Something just struck me: a few years ago, the mobile phone industry in Europe was all about 3G networks, about how – by now, note – we’d all be viewing video clips on our mobile phones. That is, we’d all be streaming the World Cup (England vs. Portugal across my desk on the PC as I type here…) to our mobile handsets.
That didn’t happen. 3G is technically quite interesting, but in the end we didn’t want it. Or at least, we remain ‘unconvinced by the value proposition.’ That is: it’s hopelessly expensive and we’re about as likely to cough up for it as we are to auction our own grandmothers. The latter, note, would in most situation be more useful, too.
Is HDTV the same thing all over again?
Oh, sure, you can point to all manner of supposed HDTV success stories, and to some extent HD is inevitable – there’s enough of a move to high-def production within the TV industry that, just as with 16:9 widescreen, you’re going to get it whether you like it or not.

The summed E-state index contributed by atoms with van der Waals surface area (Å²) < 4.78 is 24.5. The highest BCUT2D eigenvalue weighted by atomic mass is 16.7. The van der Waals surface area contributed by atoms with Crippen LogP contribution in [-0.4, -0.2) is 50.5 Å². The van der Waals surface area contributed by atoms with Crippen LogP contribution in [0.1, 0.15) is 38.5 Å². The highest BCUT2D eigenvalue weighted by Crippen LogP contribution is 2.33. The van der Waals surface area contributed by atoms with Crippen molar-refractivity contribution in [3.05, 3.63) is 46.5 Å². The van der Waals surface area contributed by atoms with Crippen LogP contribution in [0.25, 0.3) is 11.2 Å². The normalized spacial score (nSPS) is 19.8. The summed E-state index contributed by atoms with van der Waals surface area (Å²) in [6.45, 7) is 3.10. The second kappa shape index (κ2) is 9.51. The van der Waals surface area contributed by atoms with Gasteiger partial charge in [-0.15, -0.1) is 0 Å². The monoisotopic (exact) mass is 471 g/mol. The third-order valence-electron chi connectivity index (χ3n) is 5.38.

But one could counter with the growing popularity of YouTube, RocketBoom, and the like. Far from demanding ever-higher picture quality, are we in fact increasingly comfortable with lower production values?
If that’s the case, then anyone betting the farm on HD is going to be mightily surprised – and will look mightily stupid – in 5 years’ time. Just like the people who coughed up billions for 3G licenses.